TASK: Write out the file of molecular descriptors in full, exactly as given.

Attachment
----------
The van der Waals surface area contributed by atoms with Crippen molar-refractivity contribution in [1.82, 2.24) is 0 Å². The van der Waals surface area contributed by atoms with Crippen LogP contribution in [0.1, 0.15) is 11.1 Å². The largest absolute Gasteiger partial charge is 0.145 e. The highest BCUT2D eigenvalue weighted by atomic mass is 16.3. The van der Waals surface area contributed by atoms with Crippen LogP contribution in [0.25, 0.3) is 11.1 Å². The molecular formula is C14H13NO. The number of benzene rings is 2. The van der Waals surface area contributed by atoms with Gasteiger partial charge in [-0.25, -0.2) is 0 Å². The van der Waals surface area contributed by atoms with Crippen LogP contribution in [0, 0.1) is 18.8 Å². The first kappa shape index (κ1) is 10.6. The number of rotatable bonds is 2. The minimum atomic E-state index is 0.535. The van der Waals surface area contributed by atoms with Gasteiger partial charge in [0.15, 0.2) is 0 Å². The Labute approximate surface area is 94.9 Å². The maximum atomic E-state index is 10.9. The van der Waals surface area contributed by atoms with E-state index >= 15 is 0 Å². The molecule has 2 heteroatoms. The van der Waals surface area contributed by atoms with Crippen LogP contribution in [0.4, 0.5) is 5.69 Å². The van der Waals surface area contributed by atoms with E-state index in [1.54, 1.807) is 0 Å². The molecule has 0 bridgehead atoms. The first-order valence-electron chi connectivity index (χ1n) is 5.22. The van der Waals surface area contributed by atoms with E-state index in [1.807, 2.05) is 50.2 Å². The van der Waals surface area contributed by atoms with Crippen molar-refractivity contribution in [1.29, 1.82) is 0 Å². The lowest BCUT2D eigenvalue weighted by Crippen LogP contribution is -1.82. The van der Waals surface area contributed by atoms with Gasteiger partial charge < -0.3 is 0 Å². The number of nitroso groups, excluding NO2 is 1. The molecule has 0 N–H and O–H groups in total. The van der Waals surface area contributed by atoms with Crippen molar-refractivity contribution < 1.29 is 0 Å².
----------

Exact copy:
The van der Waals surface area contributed by atoms with Crippen molar-refractivity contribution in [1.82, 2.24) is 0 Å². The van der Waals surface area contributed by atoms with Crippen LogP contribution in [0.1, 0.15) is 11.1 Å². The largest absolute Gasteiger partial charge is 0.145 e. The highest BCUT2D eigenvalue weighted by atomic mass is 16.3. The van der Waals surface area contributed by atoms with Crippen LogP contribution in [0.25, 0.3) is 11.1 Å². The molecular formula is C14H13NO. The number of benzene rings is 2. The van der Waals surface area contributed by atoms with Gasteiger partial charge in [-0.25, -0.2) is 0 Å². The van der Waals surface area contributed by atoms with Crippen LogP contribution in [0, 0.1) is 18.8 Å². The first kappa shape index (κ1) is 10.6. The number of rotatable bonds is 2. The minimum atomic E-state index is 0.535. The van der Waals surface area contributed by atoms with Gasteiger partial charge in [0.15, 0.2) is 0 Å². The Labute approximate surface area is 94.9 Å². The maximum atomic E-state index is 10.9. The van der Waals surface area contributed by atoms with E-state index >= 15 is 0 Å². The molecule has 2 heteroatoms. The van der Waals surface area contributed by atoms with Crippen LogP contribution in [0.4, 0.5) is 5.69 Å². The van der Waals surface area contributed by atoms with E-state index in [1.54, 1.807) is 0 Å². The molecule has 0 bridgehead atoms. The first-order valence-electron chi connectivity index (χ1n) is 5.22. The van der Waals surface area contributed by atoms with E-state index in [1.807, 2.05) is 50.2 Å². The van der Waals surface area contributed by atoms with Crippen molar-refractivity contribution in [1.29, 1.82) is 0 Å². The lowest BCUT2D eigenvalue weighted by Crippen LogP contribution is -1.82. The van der Waals surface area contributed by atoms with Gasteiger partial charge < -0.3 is 0 Å². The number of nitroso groups, excluding NO2 is 1. The molecule has 0 N–H and O–H groups in total. The van der Waals surface area contributed by atoms with Crippen molar-refractivity contribution < 1.29 is 0 Å².